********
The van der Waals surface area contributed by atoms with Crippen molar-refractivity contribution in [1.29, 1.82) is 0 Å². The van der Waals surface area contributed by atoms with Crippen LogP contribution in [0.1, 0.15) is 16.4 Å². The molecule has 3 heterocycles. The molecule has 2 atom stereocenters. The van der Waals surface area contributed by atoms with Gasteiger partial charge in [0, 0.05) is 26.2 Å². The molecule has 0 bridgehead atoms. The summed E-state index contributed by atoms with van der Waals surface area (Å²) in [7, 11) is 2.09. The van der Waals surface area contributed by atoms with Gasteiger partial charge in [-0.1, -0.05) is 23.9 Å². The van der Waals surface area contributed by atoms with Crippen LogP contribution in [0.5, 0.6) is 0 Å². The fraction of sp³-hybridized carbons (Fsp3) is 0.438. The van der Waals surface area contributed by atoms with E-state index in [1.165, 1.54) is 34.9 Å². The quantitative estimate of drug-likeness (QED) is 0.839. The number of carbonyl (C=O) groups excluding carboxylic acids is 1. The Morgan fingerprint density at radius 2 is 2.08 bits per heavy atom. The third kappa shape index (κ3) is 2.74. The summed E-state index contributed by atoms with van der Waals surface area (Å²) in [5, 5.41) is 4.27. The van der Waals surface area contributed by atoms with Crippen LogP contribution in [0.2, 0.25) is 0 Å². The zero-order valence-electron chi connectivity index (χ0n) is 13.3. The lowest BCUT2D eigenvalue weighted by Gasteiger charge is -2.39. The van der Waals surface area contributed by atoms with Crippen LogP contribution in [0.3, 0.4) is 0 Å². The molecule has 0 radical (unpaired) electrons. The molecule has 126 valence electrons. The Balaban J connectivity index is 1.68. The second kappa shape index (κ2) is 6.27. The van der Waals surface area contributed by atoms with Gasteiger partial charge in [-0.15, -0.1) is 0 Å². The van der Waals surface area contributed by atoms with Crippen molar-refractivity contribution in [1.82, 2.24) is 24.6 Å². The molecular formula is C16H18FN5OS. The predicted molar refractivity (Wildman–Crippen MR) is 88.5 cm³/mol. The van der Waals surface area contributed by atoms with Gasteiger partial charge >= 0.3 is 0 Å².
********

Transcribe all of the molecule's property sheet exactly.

The van der Waals surface area contributed by atoms with Crippen molar-refractivity contribution in [1.29, 1.82) is 0 Å². The van der Waals surface area contributed by atoms with Crippen LogP contribution in [0.1, 0.15) is 16.4 Å². The molecule has 3 heterocycles. The molecule has 2 atom stereocenters. The van der Waals surface area contributed by atoms with Gasteiger partial charge in [0, 0.05) is 26.2 Å². The molecule has 0 bridgehead atoms. The summed E-state index contributed by atoms with van der Waals surface area (Å²) in [7, 11) is 2.09. The van der Waals surface area contributed by atoms with Gasteiger partial charge in [-0.1, -0.05) is 23.9 Å². The van der Waals surface area contributed by atoms with Crippen LogP contribution in [0.5, 0.6) is 0 Å². The fraction of sp³-hybridized carbons (Fsp3) is 0.438. The van der Waals surface area contributed by atoms with E-state index in [1.165, 1.54) is 34.9 Å². The quantitative estimate of drug-likeness (QED) is 0.839. The number of carbonyl (C=O) groups excluding carboxylic acids is 1. The Morgan fingerprint density at radius 2 is 2.08 bits per heavy atom. The third kappa shape index (κ3) is 2.74. The summed E-state index contributed by atoms with van der Waals surface area (Å²) in [5, 5.41) is 4.27. The van der Waals surface area contributed by atoms with Crippen LogP contribution in [0.2, 0.25) is 0 Å². The zero-order valence-electron chi connectivity index (χ0n) is 13.3. The lowest BCUT2D eigenvalue weighted by Gasteiger charge is -2.39. The van der Waals surface area contributed by atoms with Crippen LogP contribution in [0.3, 0.4) is 0 Å². The molecule has 0 radical (unpaired) electrons. The molecule has 126 valence electrons. The Balaban J connectivity index is 1.68. The second kappa shape index (κ2) is 6.27. The van der Waals surface area contributed by atoms with Gasteiger partial charge in [-0.15, -0.1) is 0 Å². The van der Waals surface area contributed by atoms with Crippen molar-refractivity contribution in [1.82, 2.24) is 24.6 Å². The molecular formula is C16H18FN5OS. The predicted molar refractivity (Wildman–Crippen MR) is 88.5 cm³/mol. The van der Waals surface area contributed by atoms with Gasteiger partial charge >= 0.3 is 0 Å².